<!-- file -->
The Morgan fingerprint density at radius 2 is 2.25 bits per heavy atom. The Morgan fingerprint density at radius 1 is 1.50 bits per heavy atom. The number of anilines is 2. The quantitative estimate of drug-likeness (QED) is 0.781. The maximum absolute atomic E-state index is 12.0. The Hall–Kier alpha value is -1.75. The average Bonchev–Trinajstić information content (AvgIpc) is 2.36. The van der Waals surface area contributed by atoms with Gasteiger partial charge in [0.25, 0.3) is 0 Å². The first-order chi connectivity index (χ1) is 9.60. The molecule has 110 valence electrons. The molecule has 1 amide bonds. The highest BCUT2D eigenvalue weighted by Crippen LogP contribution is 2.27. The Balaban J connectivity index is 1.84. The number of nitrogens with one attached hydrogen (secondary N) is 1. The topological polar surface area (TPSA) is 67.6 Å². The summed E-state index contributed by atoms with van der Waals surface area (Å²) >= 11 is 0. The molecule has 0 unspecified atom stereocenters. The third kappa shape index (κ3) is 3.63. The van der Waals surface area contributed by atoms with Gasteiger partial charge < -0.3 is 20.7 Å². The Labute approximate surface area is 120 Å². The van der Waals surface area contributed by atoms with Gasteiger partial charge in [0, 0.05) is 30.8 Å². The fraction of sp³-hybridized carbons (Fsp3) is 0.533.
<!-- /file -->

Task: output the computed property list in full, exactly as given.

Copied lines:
The Morgan fingerprint density at radius 2 is 2.25 bits per heavy atom. The Morgan fingerprint density at radius 1 is 1.50 bits per heavy atom. The number of anilines is 2. The quantitative estimate of drug-likeness (QED) is 0.781. The maximum absolute atomic E-state index is 12.0. The Hall–Kier alpha value is -1.75. The average Bonchev–Trinajstić information content (AvgIpc) is 2.36. The van der Waals surface area contributed by atoms with Gasteiger partial charge in [0.25, 0.3) is 0 Å². The first-order chi connectivity index (χ1) is 9.60. The molecule has 110 valence electrons. The molecule has 1 amide bonds. The highest BCUT2D eigenvalue weighted by Crippen LogP contribution is 2.27. The Balaban J connectivity index is 1.84. The number of nitrogens with one attached hydrogen (secondary N) is 1. The topological polar surface area (TPSA) is 67.6 Å². The summed E-state index contributed by atoms with van der Waals surface area (Å²) >= 11 is 0. The molecule has 0 unspecified atom stereocenters. The third kappa shape index (κ3) is 3.63. The van der Waals surface area contributed by atoms with Gasteiger partial charge < -0.3 is 20.7 Å². The Labute approximate surface area is 120 Å². The van der Waals surface area contributed by atoms with Gasteiger partial charge in [0, 0.05) is 30.8 Å². The fraction of sp³-hybridized carbons (Fsp3) is 0.533.